were 75%, 25% and 37% respectively and the corre-
sponding values for facial injuries were relatively lower
in the combined group (Tabl e 3). The PAF values in HE
group when measured by helmet effectiveness and the
helmet use rate were 84%, 36% and 51% for the above
corresponding injuries at the baseline, and each value
decreased at the end of study as the result of increase in
helmet use rates (Table 4). Again, the corresponding
values for facial injuries were slightly lower in the com-
bined group. However, the overall trend and magnitude
of difference were similar in HE and both groups com-
T. H. Zhu et al. / Health 3 (2011) 689-697
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Table 1. Comparison of baseline characteristic features of two study components.
Helmet Use Study Injury Study
b H’Ec χ2 testd
(HE v. E)
χ2 testd
(HE v. H’E)HEa E
b H’Bc χ2 testd
(HE v. E)
χ2 testd
(HE v. H’E)
Participants, n 322 285 68 254 213 54
Sex, % nse nse nse nse
Male 50.0 55.4 55.9 49.6 55.9 51.9
Female 50.0 44.6 44.1 50.4 44.1 48.1
Age (y), % nse nse nse nse
3 27.0 26.3 17.6 29.1 29.6 22.2
4 38.8 38.6 48.5 36.6 39.0 46.3
5 34.2 35.1 33.8 34.3 31.5 31.5
Caregivers, n 246 215 56 190 159 43
Education, % P < 0.05nse P < 0.05 nse
Some schooling 26.4 24.7 19.6 25.3 21.4 20.9
High school diploma 42.7 28.4 32.1 44.2 28.9 30.2
College education 22.4 28.8 35.7 23.2 31.4 37.2
Other 0.8 0.9) 1.8 1.1 1.3 2.3
Missing 7.7 17.2 10.7 6.3 17.0 9.3
Ethnicity, % P < 0.05nse nse nse
Black 43.5 33.5 30.4 38.4 30.2 23.3
Hispanic 25.6 29.8 23.2 26.8 30.2 23.3
White 28.0 30.7 42.9 32.6 32.1 48.8
Other 2.4 5.6 3.6 2.1 6.9 4.7
Missing 0.4 0.5 0 0 0.6 0
aHE = Provision with free helmet distribution and helmet education; bE = Provision with helmet education only; cH’E = A subgroup of E group with prior hel-
met owners (See explanation for prior helmet owners in text); dStatistical tests were done after excluding other and missing categories; ens = Not significant.
Table 2. Helmet use rate by group and survey.
HE Groupb H’E Groupc Combined
Helmet Wearing Statusa
1st Survey 2nd Survey 1st Survey 2nd Survey 1st Survey 2nd Survey
Yes 65.6 80.5 49.3 62.2 59.0 77.4
No 33.4 19.5 50.7 37.8 41.0 22.6
Total 100.0 (99)d 100.0 (221) 100.0 (67) 100 (45) 100.0 (166) 100.0 (266)
Difference between 1st and
2nd Surveys
z = 2.696
P < 0.01
z = 1.351
P > 0.05
z = 4.076
P < 0.001
aHelmet wearing status not documented: 2 cases in 1st Survey and 7 cases in 2nd Survey under HE group, and 1 case in 1st Survey and 1 case in 2nd Survey under
H’E Group; bHE = As in Table 1; cH’E = As in Table 1; dNumber of participants in parentheses.
T. H. Zhu et al. / Health 3 (2011) 689-697
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Table 3. Incidence rates of head and facial injuries per helmet wearing status in helmet owners.
Helmet Owners (n = 82) in HE Group All Helmet Owners (n = 105)a
Helmet Wearing Status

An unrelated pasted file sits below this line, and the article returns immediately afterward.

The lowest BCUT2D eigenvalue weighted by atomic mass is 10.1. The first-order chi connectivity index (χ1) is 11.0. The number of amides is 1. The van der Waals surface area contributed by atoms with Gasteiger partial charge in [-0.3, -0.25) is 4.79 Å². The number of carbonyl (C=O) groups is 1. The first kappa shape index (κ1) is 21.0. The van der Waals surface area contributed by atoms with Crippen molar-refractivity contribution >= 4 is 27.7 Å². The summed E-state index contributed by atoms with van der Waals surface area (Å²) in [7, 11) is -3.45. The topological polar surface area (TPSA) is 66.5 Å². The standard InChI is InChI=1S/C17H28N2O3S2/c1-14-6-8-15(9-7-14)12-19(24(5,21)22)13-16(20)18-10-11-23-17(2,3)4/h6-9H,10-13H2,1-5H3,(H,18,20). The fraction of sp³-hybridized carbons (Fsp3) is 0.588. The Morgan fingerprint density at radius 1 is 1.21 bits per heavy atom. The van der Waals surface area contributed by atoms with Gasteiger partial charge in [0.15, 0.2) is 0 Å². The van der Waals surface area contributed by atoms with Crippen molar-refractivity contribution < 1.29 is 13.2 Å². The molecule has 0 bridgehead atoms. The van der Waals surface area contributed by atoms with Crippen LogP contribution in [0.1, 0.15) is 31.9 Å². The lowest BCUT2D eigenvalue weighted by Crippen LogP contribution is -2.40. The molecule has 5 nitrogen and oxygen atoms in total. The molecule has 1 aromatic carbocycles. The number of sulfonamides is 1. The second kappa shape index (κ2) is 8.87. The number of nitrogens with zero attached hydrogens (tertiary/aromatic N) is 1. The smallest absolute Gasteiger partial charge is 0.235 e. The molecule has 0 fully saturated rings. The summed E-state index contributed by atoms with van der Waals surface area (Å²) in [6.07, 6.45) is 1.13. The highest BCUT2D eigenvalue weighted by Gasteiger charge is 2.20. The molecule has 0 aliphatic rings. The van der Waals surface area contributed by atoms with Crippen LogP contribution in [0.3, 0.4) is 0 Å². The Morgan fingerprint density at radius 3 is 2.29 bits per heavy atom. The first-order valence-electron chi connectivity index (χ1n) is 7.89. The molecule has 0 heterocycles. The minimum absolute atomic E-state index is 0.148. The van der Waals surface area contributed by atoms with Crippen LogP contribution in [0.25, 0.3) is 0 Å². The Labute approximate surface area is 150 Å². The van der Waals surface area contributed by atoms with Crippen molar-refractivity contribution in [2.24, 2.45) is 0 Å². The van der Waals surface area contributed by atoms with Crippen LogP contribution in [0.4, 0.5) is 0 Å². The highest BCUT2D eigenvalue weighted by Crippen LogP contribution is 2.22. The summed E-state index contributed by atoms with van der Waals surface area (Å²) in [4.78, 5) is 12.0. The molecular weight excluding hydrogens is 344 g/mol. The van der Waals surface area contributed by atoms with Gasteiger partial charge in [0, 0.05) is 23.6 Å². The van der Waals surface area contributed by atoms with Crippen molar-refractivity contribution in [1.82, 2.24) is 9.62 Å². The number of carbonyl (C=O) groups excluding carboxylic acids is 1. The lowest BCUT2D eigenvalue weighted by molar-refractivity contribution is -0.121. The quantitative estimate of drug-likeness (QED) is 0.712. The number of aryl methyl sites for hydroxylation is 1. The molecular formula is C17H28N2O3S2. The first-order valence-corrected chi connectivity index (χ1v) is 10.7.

Head Face
(all portions)
(upper/mid) Head Face
(all portions)
No. 10 20 6 12 26 8
Person Time (days) 12,965 12,965 12,965 16,742 16,742 16,742
Helmeted and
Non-Helmeted Riders
IRb/100 children/year 28.15 56.31 16.89 26.16 56.68 17.44
No. 2 12 3 2 15 4
Person Time (days) 10,361 10,361 10,361 12,360 12,360 12,360
Helmeted Riders
IRb/100 children/year 7.05 42.27 10.57 5.91 44.30 11.81
No. 8 8 3 10 11 4
Person Time (days) 2604 2604 2604 4382 4382 4382 Non-Helmeted Riders
IRb/100 children/year 112.14 112.14 42.05 83.29 91.62 33.32
Helmeted vs.
Non-Helmeted Riders
95% Confidence interval
(0.01 - 0.30)
(0.15 - 0.92)
(0.05 - 1.25)
(0.02 - 0.32)
(0.22 - 1.05)
(0.09 - 1.42)
Helmet Effectiveness
(1-IRRc) 94% 62% 75% 93% 52% 65%
PAFd (%) 75.0 24.9 37.4 77.4 21.8 32.3
aAll helmet owners in HE and prior helmet owners in H’E groups; bIncidence rate; cIncidence rate ratio; dte
PAF , (See explanation for the parameters
in text).
Table 4. Population attributable fraction (PAF%) at baseline and end of study.
Helmet Owners in HE Group All Helmet Ownersa
Relative Riskb Baseline End of StudyDifference
In PAF Relative RiskbBaseline End of Study Difference
Head 0.06 0.07
Helmet Use Ratec (%) 65.6 80.5 59.0 77.4
PAFf (%) 84.4 75.3 9.1 84.5 75.0 9.5
Face (All Portions) 0.38 0.48
Helmet Use Ratec (%) 65.6 80.5 59.0 77.4
PAFf (%) 36.0 24.1 11.9 30.8 19.7 11.1
Face (Upper/Mid) 0.25 0.35
Helmet Use Ratec (%) 65.6 80.5 59.0 77.4
PAFf (%) 50.8 36.9 13.9 43.2 29.6 13.7
aAs in Table 3; bRelative risk (IRR) of corresponding injury among helmeted compared to non-helmeted riders; see Table 2; cTaken from Table 2;
, (See explanation for the parameters in text).
T. H. Zhu et al. / Health 3 (2011) 689-697
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Assessed for Eligibility from
10 Head Start sites
(n = 703)
Excluded (n = 96)
Not meeting inclusion criteria (n=7)
Declined to participate (n=42)
Not completed recruitment paperwork (47)
Study Dataset
(n = 607)
Received free helmet and
education (HE
) (n = 322)
Received education
) (n = 285)
Received helmet education
) (n = 68)
Helmet Use Study Injury Study Helmet Use StudyInjury Study
(n = 101 prior helmet
owners in 1
and 228 of 246
owners in 2
Loss to
(n = 76)
Loss to
(n = 68)
(n = 68 in 1
and 51 prior helmet
owners in 2
Loss to
(n = 17)
Loss to
(n = 14)
(n = 254)
(n = 54)
Random Sampling
Figure 1. Comparing flow of participants and study sizes through each stage of study component. aHE as in Table1; bE as in Table 1;
cH’E as in Table 1; d14 participants that might have lost their helmets and 4 did not give information on helmet ownership.
history of needing medical
rtments or physician offices;
from home visits were correct in 90.5%
e 1).
he source population in the study
bers of helmet owner were small
, showed
3.6. Other Outcomes 4. DISCUSSION
A total of 9 cases gave a
attention at emergency depa
cases did not wear a helmet. All injuries were mainly
due to falling off of the bicycle. No hospitalizations or
deaths were reported from injuries while riding bicycles
or toys.
The reported characteristic features of caregivers for
injury data
Openly accessible at
8/42) of participants in the HE group and 97.6% (40/
41) in the E group. In both groups combined, the posi-
tive and negative predictive values for head injury were